Boxwood will flourish with a combination of sun and shade while also requiring decent shelter from the afternoon’s full sun.

Boxwood plants should be planted in soil that has adequate drainage.  Growing boxwood in areas of soggy soil will cause the root ball to be over-saturated.  If the root ball finds itself in standing water, the roots will grow weak and fragile.

So when planting boxwood, you should make sure to avoid the soil in low lying areas and the soil in areas close to the downspouts of your gutter system.

How Far Apart to Plant Boxwood

Many people fall into the allure of the “instant hedge effect” and plant their boxwood shrubs too close together in the soil.  In the long term, this will compromise the plant’s overall health and its root system.

Be patient.  The boxwood hedge is slow-growing and will come together in time.  The exact distance these shrubs should be planted from each other depends on the mature height and width of your variety of boxwood.

A good rule of thumb for a tight boxwood hedge is to space them out in the soil half the distance of their average growing size.  This is, generally, somewhere between 2 to 3 feet.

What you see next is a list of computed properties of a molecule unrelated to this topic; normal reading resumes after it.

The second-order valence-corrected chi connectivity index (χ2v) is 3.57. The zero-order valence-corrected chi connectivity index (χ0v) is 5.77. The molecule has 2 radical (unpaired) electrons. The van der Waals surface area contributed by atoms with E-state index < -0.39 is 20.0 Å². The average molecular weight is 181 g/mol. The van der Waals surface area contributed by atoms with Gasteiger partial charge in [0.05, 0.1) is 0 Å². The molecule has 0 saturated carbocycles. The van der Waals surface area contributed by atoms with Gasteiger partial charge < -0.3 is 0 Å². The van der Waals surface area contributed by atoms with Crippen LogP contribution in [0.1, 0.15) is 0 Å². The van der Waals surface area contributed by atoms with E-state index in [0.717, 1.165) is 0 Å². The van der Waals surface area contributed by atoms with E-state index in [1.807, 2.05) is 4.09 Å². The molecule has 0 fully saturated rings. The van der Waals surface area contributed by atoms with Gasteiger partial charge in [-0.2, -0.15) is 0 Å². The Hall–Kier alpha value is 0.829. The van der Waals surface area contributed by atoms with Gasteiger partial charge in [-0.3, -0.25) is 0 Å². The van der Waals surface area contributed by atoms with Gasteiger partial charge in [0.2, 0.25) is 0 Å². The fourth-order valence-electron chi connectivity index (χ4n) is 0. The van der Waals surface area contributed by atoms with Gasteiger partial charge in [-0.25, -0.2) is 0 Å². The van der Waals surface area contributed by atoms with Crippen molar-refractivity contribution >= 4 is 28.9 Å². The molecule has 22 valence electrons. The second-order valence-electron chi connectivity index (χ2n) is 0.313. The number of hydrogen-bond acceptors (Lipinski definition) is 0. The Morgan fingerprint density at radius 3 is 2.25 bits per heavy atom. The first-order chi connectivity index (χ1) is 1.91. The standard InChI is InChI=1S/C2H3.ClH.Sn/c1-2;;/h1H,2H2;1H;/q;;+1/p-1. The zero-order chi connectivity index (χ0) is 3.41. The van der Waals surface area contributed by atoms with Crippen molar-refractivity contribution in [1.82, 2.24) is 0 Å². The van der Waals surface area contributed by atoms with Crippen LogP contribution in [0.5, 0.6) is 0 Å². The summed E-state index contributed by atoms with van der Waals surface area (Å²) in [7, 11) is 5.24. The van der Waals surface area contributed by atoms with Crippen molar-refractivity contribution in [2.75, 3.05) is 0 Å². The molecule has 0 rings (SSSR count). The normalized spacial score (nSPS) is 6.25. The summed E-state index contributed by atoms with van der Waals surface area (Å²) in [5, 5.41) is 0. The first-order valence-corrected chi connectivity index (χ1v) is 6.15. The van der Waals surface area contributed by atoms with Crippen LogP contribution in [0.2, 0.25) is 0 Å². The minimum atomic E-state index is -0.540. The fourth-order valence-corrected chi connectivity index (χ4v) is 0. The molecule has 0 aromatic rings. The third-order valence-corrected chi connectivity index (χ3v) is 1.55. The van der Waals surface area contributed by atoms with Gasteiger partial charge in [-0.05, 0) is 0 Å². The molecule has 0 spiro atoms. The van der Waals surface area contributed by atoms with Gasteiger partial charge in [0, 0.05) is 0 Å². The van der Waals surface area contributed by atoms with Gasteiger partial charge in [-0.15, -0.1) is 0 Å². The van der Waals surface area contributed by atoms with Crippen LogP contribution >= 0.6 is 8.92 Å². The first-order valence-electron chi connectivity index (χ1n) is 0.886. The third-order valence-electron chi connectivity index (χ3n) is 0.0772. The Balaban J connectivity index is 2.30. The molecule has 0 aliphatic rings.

However, different boxwood varieties will require different planting distances.  2 to 3 feet is merely a rough guideline when estimating your space. 

Make sure you know which variety of shrub you are using when planting boxwood.  The main categories (that are divided into subcategories of specific plants) are:

  1. Small Leaved Boxwood (Buxus microphylla)
    • Kingsville Dwarf
    • Grace Hendrick Phillips
  2. Japanese Boxwood (Buxus microphylla var. japonica)
    • Wintergreen
    • Morris Dwarf
    • Morris Midget
    • Green Beauty
  3. Common or American Boxwood (Buxus sempervirens)
    • American Boxwood
    • Dee Runk
    • Graham Blandy
    • Fastigiata